Some cuts to the ballets were made during the first performances, and when the opera was reworked in three (rather than four) acts in 1831, much of the Act I and III dancing was omitted altogether – though the opera was paired with the ballet La Somnamble. Naturally, when the opera travelled abroad the ballets were the obvious casualties when trying to trim this colossal work for audiences that had much less interest in dance.

Interestingly, Damiano Michieletto and Antonio Pappano retain much of the ballet music in this production, and pantomime rather than abstract dance is used to create and develop characters, in passages of storytelling that would surely have delighted the 19th-century critic mentioned above. In other words, display is incorporated into the narrative. In Act I, the relationship between Tell and Jemmy is explored and made visible to the audience. In Act III, the pantomime lays bare the brutality of the Austrians, and Gesler’s dastardliness; motivation for this comes from the story reported by Leuthold in Act I. In both cases, the pantomimes explore the full range of emotions and movement that the music suggests, and take inspiration from the wider drama: although the action is suspended during these scenes, the drama is expanded.

Ballet is regularly cut from modern performances and recordings, but it is an important element of grand opera’s carefully balanced moments of display and action, and contributes to a work’s overall pacing. It offers moments of reflection in the midst of the fast-paced action. When approached imaginatively and with sensitivity to the surrounding drama, it can keep the audience in the narrative. Thus when cuts are required to bring these works in under five hours, although the ballets seem obvious candidates, they are not always the best choice.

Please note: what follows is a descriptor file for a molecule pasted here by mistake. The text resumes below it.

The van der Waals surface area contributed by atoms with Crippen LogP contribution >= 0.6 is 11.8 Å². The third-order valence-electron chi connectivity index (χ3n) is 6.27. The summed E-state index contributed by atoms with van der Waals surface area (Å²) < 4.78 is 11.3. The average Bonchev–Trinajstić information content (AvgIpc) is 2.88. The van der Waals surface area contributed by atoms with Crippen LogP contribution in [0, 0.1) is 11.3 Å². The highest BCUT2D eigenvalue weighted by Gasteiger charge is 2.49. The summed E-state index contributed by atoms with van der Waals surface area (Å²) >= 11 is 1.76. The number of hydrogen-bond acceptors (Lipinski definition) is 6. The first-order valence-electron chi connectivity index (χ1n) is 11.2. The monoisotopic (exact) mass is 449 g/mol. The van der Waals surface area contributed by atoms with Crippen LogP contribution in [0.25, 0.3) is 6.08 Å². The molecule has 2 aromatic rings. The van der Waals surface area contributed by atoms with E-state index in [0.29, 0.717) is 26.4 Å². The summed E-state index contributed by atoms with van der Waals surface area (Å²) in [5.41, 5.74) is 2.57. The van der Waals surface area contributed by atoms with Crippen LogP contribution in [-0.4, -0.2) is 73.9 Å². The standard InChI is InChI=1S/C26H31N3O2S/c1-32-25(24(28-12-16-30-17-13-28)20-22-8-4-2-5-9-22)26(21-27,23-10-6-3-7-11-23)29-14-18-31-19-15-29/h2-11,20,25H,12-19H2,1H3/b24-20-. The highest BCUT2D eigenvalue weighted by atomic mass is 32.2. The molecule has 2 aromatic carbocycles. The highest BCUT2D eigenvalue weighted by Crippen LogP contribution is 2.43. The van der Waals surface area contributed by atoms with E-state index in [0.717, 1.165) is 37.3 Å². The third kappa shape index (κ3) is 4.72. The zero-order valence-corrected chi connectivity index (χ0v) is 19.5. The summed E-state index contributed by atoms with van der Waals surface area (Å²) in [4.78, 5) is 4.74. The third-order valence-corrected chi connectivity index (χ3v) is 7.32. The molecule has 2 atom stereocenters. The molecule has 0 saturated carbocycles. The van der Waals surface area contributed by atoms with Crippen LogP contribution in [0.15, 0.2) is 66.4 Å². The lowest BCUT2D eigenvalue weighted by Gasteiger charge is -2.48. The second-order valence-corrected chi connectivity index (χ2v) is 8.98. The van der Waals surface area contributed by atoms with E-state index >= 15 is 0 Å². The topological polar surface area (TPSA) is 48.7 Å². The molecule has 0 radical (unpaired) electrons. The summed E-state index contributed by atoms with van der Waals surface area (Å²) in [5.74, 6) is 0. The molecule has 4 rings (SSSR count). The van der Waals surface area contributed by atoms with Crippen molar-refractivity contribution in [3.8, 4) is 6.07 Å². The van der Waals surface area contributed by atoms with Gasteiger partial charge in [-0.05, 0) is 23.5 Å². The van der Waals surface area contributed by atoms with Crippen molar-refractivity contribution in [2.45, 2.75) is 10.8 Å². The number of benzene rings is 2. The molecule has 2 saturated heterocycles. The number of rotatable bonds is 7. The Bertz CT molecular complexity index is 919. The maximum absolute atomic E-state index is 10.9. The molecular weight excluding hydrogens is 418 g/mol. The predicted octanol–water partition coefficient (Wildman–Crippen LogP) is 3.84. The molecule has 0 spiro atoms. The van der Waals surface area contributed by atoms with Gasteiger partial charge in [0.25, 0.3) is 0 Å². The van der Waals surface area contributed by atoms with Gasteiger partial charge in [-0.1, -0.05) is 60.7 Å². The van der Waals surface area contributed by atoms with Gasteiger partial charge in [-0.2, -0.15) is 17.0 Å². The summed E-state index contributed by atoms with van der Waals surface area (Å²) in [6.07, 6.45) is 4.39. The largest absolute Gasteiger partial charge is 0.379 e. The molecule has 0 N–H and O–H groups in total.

Sarah Hibberd is Associate Professor in the Department of Music at the University of NottinghamFind out more about her association with The Royal Opera as Writer in Residence and read other posts in this series.

Guillaume Tell runs 29 June–17 July 2015. Tickets are still available. The production will be broadcast live to cinemas around the world on 5 July 2015. Find your nearest cinema.

By Sarah Hibberd (Royal Opera Writer in Residence)

22 June 2015 at 3.21pm

This article has been categorised Opera and tagged background, Ballet, by Damiano Michieletto, grand opera, Guillaume Tell, history, Paris Opéra, pas de soldats, Production, Sarah Hibberd, writer in residence

This article has 6 comments

  1. Tony Boyd-Williams responded on 23 June 2015 at 3:11pm Reply

    Another brilliant piece Sarah. I am sure all who have enjoyed reading then are very much in your debt. The reminder of the marvellous ballet sequences in the recent Les Vepres Siciliennes suggests one should be most grateful to Damiano Michieletto and Antonio Pappano for retaining much of the ballet music .I for one eagerly await the pas de soldats !